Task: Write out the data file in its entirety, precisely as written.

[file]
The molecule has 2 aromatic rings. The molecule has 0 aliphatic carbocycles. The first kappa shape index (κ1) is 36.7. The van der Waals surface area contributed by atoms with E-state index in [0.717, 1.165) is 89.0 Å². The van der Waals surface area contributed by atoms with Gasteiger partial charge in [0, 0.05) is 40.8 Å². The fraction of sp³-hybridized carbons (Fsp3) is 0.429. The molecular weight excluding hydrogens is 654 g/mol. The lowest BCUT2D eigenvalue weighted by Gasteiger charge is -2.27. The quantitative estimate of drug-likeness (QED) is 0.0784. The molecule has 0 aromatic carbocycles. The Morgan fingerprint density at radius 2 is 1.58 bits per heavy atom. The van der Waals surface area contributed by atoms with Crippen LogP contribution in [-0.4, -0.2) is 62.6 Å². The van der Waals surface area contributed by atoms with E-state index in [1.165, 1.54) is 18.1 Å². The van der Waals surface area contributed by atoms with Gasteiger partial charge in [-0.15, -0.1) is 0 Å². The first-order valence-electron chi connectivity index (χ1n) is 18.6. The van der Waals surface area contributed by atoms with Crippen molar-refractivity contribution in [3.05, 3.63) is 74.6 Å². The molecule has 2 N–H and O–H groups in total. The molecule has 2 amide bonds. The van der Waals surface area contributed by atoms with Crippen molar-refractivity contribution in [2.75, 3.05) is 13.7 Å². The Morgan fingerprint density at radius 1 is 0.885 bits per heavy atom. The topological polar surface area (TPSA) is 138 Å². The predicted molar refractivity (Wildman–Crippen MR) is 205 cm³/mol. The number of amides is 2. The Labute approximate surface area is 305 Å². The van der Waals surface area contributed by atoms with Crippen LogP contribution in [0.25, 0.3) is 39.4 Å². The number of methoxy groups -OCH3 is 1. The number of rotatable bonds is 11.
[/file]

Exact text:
The molecule has 2 aromatic rings. The molecule has 0 aliphatic carbocycles. The first kappa shape index (κ1) is 36.7. The van der Waals surface area contributed by atoms with E-state index in [0.717, 1.165) is 89.0 Å². The van der Waals surface area contributed by atoms with Gasteiger partial charge in [0, 0.05) is 40.8 Å². The fraction of sp³-hybridized carbons (Fsp3) is 0.429. The molecular weight excluding hydrogens is 654 g/mol. The lowest BCUT2D eigenvalue weighted by Gasteiger charge is -2.27. The quantitative estimate of drug-likeness (QED) is 0.0784. The molecule has 0 aromatic carbocycles. The Morgan fingerprint density at radius 2 is 1.58 bits per heavy atom. The van der Waals surface area contributed by atoms with Crippen LogP contribution in [-0.4, -0.2) is 62.6 Å². The van der Waals surface area contributed by atoms with E-state index in [1.165, 1.54) is 18.1 Å². The van der Waals surface area contributed by atoms with Gasteiger partial charge in [-0.15, -0.1) is 0 Å². The first-order valence-electron chi connectivity index (χ1n) is 18.6. The van der Waals surface area contributed by atoms with Crippen molar-refractivity contribution in [3.05, 3.63) is 74.6 Å². The molecule has 2 N–H and O–H groups in total. The molecule has 2 amide bonds. The van der Waals surface area contributed by atoms with Crippen molar-refractivity contribution in [2.75, 3.05) is 13.7 Å². The Morgan fingerprint density at radius 1 is 0.885 bits per heavy atom. The topological polar surface area (TPSA) is 138 Å². The predicted molar refractivity (Wildman–Crippen MR) is 205 cm³/mol. The number of amides is 2. The Labute approximate surface area is 305 Å². The van der Waals surface area contributed by atoms with Crippen LogP contribution in [0.25, 0.3) is 39.4 Å². The number of methoxy groups -OCH3 is 1. The number of rotatable bonds is 11.